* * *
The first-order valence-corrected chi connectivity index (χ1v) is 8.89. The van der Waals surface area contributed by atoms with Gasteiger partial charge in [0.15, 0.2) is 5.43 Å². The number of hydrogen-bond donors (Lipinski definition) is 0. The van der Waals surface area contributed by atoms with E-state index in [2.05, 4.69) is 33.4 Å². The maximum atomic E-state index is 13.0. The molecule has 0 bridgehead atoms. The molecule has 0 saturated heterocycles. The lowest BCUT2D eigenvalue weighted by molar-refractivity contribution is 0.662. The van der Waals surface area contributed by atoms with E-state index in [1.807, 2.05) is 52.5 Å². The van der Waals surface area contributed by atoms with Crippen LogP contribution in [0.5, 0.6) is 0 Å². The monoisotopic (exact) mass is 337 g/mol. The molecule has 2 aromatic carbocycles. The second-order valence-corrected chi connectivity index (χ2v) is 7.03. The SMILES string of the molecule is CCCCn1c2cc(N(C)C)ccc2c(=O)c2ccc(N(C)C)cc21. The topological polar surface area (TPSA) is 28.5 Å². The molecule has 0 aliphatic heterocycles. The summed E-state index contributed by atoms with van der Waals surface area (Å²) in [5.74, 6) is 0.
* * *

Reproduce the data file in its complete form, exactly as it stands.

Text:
The first-order valence-corrected chi connectivity index (χ1v) is 8.89. The van der Waals surface area contributed by atoms with Gasteiger partial charge in [0.15, 0.2) is 5.43 Å². The number of hydrogen-bond donors (Lipinski definition) is 0. The van der Waals surface area contributed by atoms with E-state index in [2.05, 4.69) is 33.4 Å². The maximum atomic E-state index is 13.0. The molecule has 0 bridgehead atoms. The molecule has 0 saturated heterocycles. The lowest BCUT2D eigenvalue weighted by molar-refractivity contribution is 0.662. The van der Waals surface area contributed by atoms with E-state index in [1.807, 2.05) is 52.5 Å². The van der Waals surface area contributed by atoms with Crippen LogP contribution in [0.5, 0.6) is 0 Å². The monoisotopic (exact) mass is 337 g/mol. The molecule has 2 aromatic carbocycles. The second-order valence-corrected chi connectivity index (χ2v) is 7.03. The SMILES string of the molecule is CCCCn1c2cc(N(C)C)ccc2c(=O)c2ccc(N(C)C)cc21. The topological polar surface area (TPSA) is 28.5 Å². The molecule has 0 aliphatic heterocycles. The summed E-state index contributed by atoms with van der Waals surface area (Å²) in [5.74, 6) is 0.